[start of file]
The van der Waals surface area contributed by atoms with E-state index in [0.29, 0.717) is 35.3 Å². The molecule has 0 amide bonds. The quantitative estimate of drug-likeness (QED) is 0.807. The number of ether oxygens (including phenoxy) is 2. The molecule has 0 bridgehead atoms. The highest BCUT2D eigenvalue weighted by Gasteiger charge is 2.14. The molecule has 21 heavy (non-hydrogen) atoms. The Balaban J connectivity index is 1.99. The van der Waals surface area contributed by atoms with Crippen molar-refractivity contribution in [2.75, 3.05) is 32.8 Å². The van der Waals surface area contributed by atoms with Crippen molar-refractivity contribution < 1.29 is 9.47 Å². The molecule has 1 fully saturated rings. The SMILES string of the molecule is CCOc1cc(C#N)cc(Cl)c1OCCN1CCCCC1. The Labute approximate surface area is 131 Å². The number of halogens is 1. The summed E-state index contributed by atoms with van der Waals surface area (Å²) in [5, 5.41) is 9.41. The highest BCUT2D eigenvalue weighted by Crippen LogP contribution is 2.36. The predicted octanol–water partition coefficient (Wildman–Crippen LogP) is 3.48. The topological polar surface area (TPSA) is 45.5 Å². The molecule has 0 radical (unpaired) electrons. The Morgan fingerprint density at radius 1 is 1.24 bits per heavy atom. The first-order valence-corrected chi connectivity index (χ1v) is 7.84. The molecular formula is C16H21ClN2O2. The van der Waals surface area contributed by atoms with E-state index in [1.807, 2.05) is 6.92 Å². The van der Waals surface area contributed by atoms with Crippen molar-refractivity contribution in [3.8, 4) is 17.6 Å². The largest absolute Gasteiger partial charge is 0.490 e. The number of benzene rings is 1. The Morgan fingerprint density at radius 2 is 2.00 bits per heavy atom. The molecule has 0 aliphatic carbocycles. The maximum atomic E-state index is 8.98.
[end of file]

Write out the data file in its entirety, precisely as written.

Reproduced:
The van der Waals surface area contributed by atoms with E-state index in [0.29, 0.717) is 35.3 Å². The molecule has 0 amide bonds. The quantitative estimate of drug-likeness (QED) is 0.807. The number of ether oxygens (including phenoxy) is 2. The molecule has 0 bridgehead atoms. The highest BCUT2D eigenvalue weighted by Gasteiger charge is 2.14. The molecule has 21 heavy (non-hydrogen) atoms. The Balaban J connectivity index is 1.99. The van der Waals surface area contributed by atoms with Crippen molar-refractivity contribution in [2.75, 3.05) is 32.8 Å². The van der Waals surface area contributed by atoms with Crippen molar-refractivity contribution < 1.29 is 9.47 Å². The molecule has 1 fully saturated rings. The SMILES string of the molecule is CCOc1cc(C#N)cc(Cl)c1OCCN1CCCCC1. The Labute approximate surface area is 131 Å². The number of halogens is 1. The summed E-state index contributed by atoms with van der Waals surface area (Å²) in [5, 5.41) is 9.41. The highest BCUT2D eigenvalue weighted by Crippen LogP contribution is 2.36. The predicted octanol–water partition coefficient (Wildman–Crippen LogP) is 3.48. The topological polar surface area (TPSA) is 45.5 Å². The molecule has 0 radical (unpaired) electrons. The Morgan fingerprint density at radius 1 is 1.24 bits per heavy atom. The first-order valence-corrected chi connectivity index (χ1v) is 7.84. The molecular formula is C16H21ClN2O2. The van der Waals surface area contributed by atoms with E-state index in [1.807, 2.05) is 6.92 Å². The van der Waals surface area contributed by atoms with Crippen molar-refractivity contribution in [3.8, 4) is 17.6 Å². The largest absolute Gasteiger partial charge is 0.490 e. The number of benzene rings is 1. The Morgan fingerprint density at radius 2 is 2.00 bits per heavy atom. The molecule has 0 aliphatic carbocycles. The maximum atomic E-state index is 8.98.